Energy Harvesting from Asphalt Pavement Using Thermoelectric Technology

Date

2020

Authors

Tahami, Seyed Amid

Journal Title

Journal ISSN

Volume Title

Publisher

Abstract

The importance of green technologies for generating renewable energy and sustainable development is widely accepted. Road surfaces are exposed to solar radiation that generates thermal gradients and heat flow in the pavement layers. The heat stored can be harvested providing an untapped source of renewable energy. This paper presents the design, construction, and assessment of an improved thermoelectric energy system prototype for harvesting heat energy from roadway pavements. To accomplish this, various prototype designs were simulated using Finite Element (FE) analysis, followed by design construction and laboratory testing of the most promising prototypes to evaluate their power harvesting capabilities. The main design components of these prototypes are a heat collector/transfer plate, thermoelectric generators (TEG), and a cooling module consisting of a heat sink, phase change material, and an insulation box. The results suggest a direct relationship between thermal gradients and power generation and point out the importance of the cooling module in maintaining the efficiency of the harvester. An optimum harvester design can produce a maximum power output of 30.41 mW over a period of 7 hours of summer sunshine in South Texas. Extrapolating this output for an installation that covers a length of 1 kilometer of a roadway could produce an average of 5.4 kWh/day under the conditions described above, which appears to be a promising independent source of power for roadside signage and sensors.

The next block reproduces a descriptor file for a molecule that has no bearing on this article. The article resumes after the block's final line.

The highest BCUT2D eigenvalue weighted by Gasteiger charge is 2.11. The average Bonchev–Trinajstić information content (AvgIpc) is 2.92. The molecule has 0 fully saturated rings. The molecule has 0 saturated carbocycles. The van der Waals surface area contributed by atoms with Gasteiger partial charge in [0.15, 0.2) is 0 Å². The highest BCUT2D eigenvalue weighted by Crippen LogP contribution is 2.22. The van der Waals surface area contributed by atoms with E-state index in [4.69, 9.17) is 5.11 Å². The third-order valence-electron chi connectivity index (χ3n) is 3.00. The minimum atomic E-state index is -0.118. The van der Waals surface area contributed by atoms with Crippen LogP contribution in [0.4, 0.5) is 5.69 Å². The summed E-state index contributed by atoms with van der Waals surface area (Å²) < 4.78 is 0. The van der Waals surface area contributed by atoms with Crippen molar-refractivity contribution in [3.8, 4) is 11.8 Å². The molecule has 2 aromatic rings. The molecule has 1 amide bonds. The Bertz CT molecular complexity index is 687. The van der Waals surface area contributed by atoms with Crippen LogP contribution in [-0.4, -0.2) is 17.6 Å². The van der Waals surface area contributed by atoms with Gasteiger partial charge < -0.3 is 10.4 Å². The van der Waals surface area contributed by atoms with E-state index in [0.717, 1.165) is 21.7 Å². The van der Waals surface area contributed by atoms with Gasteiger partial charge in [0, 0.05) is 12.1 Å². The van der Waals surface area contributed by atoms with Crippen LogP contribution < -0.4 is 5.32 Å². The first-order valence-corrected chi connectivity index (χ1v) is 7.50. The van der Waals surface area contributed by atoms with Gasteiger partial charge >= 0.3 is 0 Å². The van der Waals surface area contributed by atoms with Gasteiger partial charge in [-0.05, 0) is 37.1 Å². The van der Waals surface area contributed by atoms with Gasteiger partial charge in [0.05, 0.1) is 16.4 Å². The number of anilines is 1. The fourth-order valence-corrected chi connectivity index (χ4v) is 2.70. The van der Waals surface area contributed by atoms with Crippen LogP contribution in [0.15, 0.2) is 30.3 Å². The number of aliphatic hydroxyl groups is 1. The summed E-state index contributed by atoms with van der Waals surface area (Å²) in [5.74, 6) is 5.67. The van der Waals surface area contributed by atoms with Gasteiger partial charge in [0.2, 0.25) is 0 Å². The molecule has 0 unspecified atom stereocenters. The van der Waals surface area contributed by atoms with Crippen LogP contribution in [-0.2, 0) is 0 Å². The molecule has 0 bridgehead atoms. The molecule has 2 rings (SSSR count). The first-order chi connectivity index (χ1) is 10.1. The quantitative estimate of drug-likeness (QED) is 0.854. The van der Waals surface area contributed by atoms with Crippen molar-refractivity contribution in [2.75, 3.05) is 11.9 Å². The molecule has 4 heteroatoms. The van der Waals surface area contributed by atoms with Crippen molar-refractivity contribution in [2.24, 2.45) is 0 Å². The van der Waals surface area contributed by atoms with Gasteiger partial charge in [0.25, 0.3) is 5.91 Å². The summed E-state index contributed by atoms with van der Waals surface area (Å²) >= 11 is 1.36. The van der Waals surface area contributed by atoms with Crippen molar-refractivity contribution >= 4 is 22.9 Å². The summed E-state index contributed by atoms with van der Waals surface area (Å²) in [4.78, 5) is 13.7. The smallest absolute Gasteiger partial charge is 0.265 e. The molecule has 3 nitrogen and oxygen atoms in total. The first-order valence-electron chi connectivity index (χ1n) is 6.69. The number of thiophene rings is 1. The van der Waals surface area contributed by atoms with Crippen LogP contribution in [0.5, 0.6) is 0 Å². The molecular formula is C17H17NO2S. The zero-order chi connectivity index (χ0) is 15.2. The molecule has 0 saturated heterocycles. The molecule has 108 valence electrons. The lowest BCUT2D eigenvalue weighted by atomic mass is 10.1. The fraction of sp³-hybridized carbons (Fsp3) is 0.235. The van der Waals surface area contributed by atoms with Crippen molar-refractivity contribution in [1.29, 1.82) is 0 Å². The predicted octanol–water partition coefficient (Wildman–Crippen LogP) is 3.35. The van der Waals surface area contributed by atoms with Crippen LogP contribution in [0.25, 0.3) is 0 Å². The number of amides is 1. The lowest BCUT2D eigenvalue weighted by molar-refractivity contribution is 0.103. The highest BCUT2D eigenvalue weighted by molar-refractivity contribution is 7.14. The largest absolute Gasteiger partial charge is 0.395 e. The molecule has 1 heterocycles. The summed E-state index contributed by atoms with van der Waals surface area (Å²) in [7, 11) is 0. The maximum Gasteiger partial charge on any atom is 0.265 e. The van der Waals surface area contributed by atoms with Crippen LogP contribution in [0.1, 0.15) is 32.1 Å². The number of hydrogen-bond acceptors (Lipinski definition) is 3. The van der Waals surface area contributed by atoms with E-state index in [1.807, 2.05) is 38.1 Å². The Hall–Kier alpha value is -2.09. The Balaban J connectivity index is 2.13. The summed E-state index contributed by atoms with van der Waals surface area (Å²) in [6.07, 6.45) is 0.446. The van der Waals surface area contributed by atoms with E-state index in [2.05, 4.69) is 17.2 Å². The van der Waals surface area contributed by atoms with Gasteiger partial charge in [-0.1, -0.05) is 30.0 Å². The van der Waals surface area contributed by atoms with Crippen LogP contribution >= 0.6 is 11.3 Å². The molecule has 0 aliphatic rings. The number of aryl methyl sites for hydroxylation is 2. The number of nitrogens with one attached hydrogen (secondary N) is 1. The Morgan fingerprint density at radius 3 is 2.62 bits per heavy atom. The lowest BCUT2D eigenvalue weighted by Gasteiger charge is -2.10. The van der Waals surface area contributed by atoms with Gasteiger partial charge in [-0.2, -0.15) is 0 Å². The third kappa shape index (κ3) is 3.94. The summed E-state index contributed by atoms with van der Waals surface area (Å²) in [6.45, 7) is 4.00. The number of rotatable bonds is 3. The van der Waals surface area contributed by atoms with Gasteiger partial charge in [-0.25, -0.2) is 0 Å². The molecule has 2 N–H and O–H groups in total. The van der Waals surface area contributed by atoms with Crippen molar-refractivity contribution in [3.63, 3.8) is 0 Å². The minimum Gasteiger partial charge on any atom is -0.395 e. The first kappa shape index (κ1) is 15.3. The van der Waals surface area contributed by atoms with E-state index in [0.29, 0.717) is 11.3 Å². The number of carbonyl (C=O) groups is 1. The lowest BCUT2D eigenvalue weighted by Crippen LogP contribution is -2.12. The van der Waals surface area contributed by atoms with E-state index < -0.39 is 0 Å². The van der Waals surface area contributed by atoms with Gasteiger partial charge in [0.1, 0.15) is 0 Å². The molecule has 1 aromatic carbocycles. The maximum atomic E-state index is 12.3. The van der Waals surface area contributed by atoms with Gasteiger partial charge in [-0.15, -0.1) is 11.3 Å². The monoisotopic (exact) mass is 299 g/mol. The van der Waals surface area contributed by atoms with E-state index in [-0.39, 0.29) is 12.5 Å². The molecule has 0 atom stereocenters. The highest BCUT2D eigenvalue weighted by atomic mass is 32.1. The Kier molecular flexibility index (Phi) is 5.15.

Description

This item is available only to currently enrolled UTSA students, faculty or staff. To download, navigate to Log In in the top right-hand corner of this screen, then select Log in with my UTSA ID.

Keywords

Alternative energy, Electrical engineering, Energy harvesting, Asphalt pavement, Thermoelectric technology

Citation

Department

Civil and Environmental Engineering